So that made me pretty tough-minded. If we set a goal, we’re going to hit the goal. Although we all have our moments of insecurity, I have pretty strong self-belief and a healthy disrespect for authority. If somebody says, well, this is the way it’s always been done, or this is what experts think, I’ve always reacted with, “I need a better reason than that.”

Q. What was a key leadership lesson from early in your career?

A. I’m very analytical, and I’ve always been able to quickly connect the dots and see what’s wrong with something so that we can fix it. As a young consultant, I would almost get mad if something wasn’t as efficient as it should be. At one point, a partner I was working with closely approached me and said, before we had one of our European operations meetings, “Every time you walk into that meeting, you come across as so negative. When you walk into meetings, I want you to focus on your emotional stance. Focus on how you want to come across.” That has stuck with me, and it’s made me more effective.

Q. And when you give advice now to other executives, what theme comes up most often in those conversations?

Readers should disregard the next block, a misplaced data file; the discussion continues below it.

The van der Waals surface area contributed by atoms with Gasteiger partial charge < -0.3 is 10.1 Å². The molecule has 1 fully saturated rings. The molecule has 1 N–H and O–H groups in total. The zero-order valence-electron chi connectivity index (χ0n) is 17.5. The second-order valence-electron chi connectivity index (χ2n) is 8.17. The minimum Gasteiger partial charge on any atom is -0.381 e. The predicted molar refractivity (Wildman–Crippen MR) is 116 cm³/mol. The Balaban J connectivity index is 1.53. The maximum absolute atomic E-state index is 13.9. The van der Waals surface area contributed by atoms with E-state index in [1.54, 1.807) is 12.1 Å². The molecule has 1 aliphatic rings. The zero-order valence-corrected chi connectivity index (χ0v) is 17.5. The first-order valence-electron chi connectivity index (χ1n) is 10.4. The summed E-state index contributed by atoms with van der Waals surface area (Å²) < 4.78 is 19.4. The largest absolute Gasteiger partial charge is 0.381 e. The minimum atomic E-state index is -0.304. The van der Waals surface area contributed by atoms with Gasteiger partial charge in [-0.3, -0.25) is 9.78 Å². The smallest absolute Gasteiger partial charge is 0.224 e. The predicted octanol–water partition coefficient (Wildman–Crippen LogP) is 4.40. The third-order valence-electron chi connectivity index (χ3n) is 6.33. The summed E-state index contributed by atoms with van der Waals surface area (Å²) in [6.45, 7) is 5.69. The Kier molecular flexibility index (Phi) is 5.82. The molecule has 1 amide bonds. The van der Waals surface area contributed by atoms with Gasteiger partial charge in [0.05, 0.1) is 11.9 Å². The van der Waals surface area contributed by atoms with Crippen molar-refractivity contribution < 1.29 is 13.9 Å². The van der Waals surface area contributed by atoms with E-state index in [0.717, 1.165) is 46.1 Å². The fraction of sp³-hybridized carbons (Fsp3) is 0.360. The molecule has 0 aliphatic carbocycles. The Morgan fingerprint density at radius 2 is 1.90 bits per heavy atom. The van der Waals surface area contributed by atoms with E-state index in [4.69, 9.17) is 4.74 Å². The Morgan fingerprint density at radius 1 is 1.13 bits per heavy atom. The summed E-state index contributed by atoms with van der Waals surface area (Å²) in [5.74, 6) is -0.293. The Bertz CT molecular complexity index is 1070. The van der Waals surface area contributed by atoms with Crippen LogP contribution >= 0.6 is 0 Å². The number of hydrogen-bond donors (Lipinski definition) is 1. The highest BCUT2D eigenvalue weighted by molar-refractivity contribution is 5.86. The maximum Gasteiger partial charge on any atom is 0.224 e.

A. Generally speaking, I often coach people to be aware of the other side of the coin of their strengths. Somebody may have risen to their role because they’re super analytical, but now they must pay more attention to emotional leadership. And sometimes, I see that people need my permission, as CEO, to shorten the list of stuff their team is trying to do. Often, I see senior executives who have their teams working on 50 things when they probably should be doing four. So I’ll help them see that focusing on a shorter list of stuff that you nail is better than trying to do more things and not getting them all finished. It’s better for the team, and it’s better for the business.

Finally, sometimes executives lack self-confidence, even at senior levels. It’s interesting how often my job is to say, “Hey, you’re doing the right thing. Keep going, I’ve got your back, and you’re doing great.” I might add some specific coaching, but often, they need somebody to tell them to be courageous and go do that thing they’re pushing on.

Q. How would you complete the sentence, “The hardest part of leadership is…?”

A. Because of social media, you’ve got massive scrutiny in an environment where our culture is more sharply divided than at any time in my life. Social media throws gasoline on the division and immediately broadcasts anything anybody wants to say.

As an executive in a public company, you are under so much scrutiny all the time about so many issues, and social media is like a minefield. It’s true for anybody in leadership, but it’s especially true for public company CEOs. The way to manage it is to be clear about your organization’s purpose so you can say, this is the issue we’re focused on here.

These lessons from Jim Hollingshead, President and CEO of Insulet Corporation, are part of our Art of Leading interview series featuring powerful insights from top leaders.